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March 21 2017

As news emerges that Theresa May plans to trigger Article 50 on March 29, it is time to look ahead to what’s going to happen next.

Since June 2016, after our historic vote to quit the European Union, much talk has revolved around the formal means of our break from the bloc: Article 50 of the Lisbon Treaty, which governs the process of withdrawal.

But the mechanism doesn’t produce an immediate exit from the EU, nor does it clearly lay out the process that will take place as our negotiation is hashed out. Notice of withdrawal under Article 50 has never been given before and the experience will be new to all involved. But we are not entering into total darkness. Here is what we do know.

No immediate change

Triggering Article 50 of the European Union will not immediately alter our relationship with the EU. Brits will remain European citizens and they will still be able to travel across Europe freely. The country will retain its obligations as a member of the European Union, including contributions to the EU’s bloated budget, as well as representation in the farcical European parliament. But we will be excluded, naturally, from EU business as it pertains to Britain’s withdrawal from the European Union.

Before negotiations

What Article 50 will trigger is a lengthy negotiation period during which Britain and the European Union will come to a divorce settlement and begin to negotiate their future relationship. The first part of the process could involve discussions about continued British involvement in ongoing EU projects, or Britain’s claim to a share of sizable EU assets.

The President of the European Council Donald Tusk has stressed that the ball is in Theresa May’s court to trigger Article 50 negotiations and that the European institutions are prepared to respond to notice within 48 hours.

But the response will be thin, EU leaders will convene on 29 April to formulate the negotiating position of Michel Barnier, the chief negotiator for the European Council and a man who has already hinted at several demands he wishes to make.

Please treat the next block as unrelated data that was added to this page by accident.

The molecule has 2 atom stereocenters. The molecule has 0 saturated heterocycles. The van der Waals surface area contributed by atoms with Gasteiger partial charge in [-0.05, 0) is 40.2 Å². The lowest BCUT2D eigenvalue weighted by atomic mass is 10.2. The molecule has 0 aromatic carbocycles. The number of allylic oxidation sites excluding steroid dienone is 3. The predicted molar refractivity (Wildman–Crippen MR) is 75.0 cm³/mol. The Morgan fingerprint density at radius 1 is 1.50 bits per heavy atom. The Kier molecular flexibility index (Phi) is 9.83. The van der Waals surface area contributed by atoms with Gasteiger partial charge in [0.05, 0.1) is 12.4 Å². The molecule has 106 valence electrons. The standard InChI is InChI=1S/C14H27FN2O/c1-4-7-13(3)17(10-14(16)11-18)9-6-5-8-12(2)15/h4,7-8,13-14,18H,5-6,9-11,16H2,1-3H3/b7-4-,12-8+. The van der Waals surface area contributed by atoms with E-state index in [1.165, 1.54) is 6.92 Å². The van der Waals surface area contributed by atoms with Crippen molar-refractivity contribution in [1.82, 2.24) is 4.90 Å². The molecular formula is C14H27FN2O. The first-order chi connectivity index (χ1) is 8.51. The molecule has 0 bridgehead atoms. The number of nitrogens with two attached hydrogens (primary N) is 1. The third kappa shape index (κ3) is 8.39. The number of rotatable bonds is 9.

Earlier this year, Barnier insisted that the UK would pay a bill of more than £50bn towards projects that have already been signed off, but he has recently backed down to ask merely for a broad agreement on a financial settlement. Ministers in the government are now pushing back at the apparent willingness of Chancellor Philip Hammond to cave into the threats and cap the cost of any divorce bill at £3bn – itself an outrageous sum.

The April 29th date will be confusing to many, coming as it does between the first and second rounds of the hotly contested French presidential election. The much-maligned Francois Hollande will presumably participate on behalf of France despite the country being mere days away from electing a new leader, most likely, Eurosceptic Marine Le Pen or establishment crony Emmanuel Macron. There may be some unappealing aspects to the history of Le Pen’s Front National, but the UK will benefit hugely from a big player on the other side of the negotiating table actively working to undermine the EU.

Once the initial guidelines have been handed down to Barnier, a further delay will occur as European leaders hand down more specific directives to govern the negotiation, which will not be widely publicised. This will push negotiations back to June, when talks between parties can truly begin.

18-month timetable

Despite Article 50 of the Lisbon Treaty allowing two years for negotiation, European leaders hope to conclude talks within 18 months so the eventual deal has sufficient time to meet with the agreement of the European Parliament and the British Parliament. Michel Barnier wants talks concluded by October 2018 – a deadline that Foreign Secretary Boris Johnson appears to endorse. Contrary to popular belief, the eventual does not require the unanimous approval of the EU’s exhaustive national and regional parliaments, only a qualified majority of Member States need to approve it.

Despite rejecting a Lords amendment calling for a “meaningful vote” on the government’s eventual Brexit deal, Brexit Secretary David Davis has branded the idea that MPs will not receive a vote on the deal “inconceivable” – leading many to suspect that MPs will be given a symbolic opportunity to assent to the deal.

But the content of the negotiations is still a matter of fierce debate as Barnier insists that divorce talks will precede attempts to forge a trade pact between an independent United Kingdom and the rest of the European Union. British ministers insist that talks go ahead side-by-side. Time will tell who wins the battle of wills.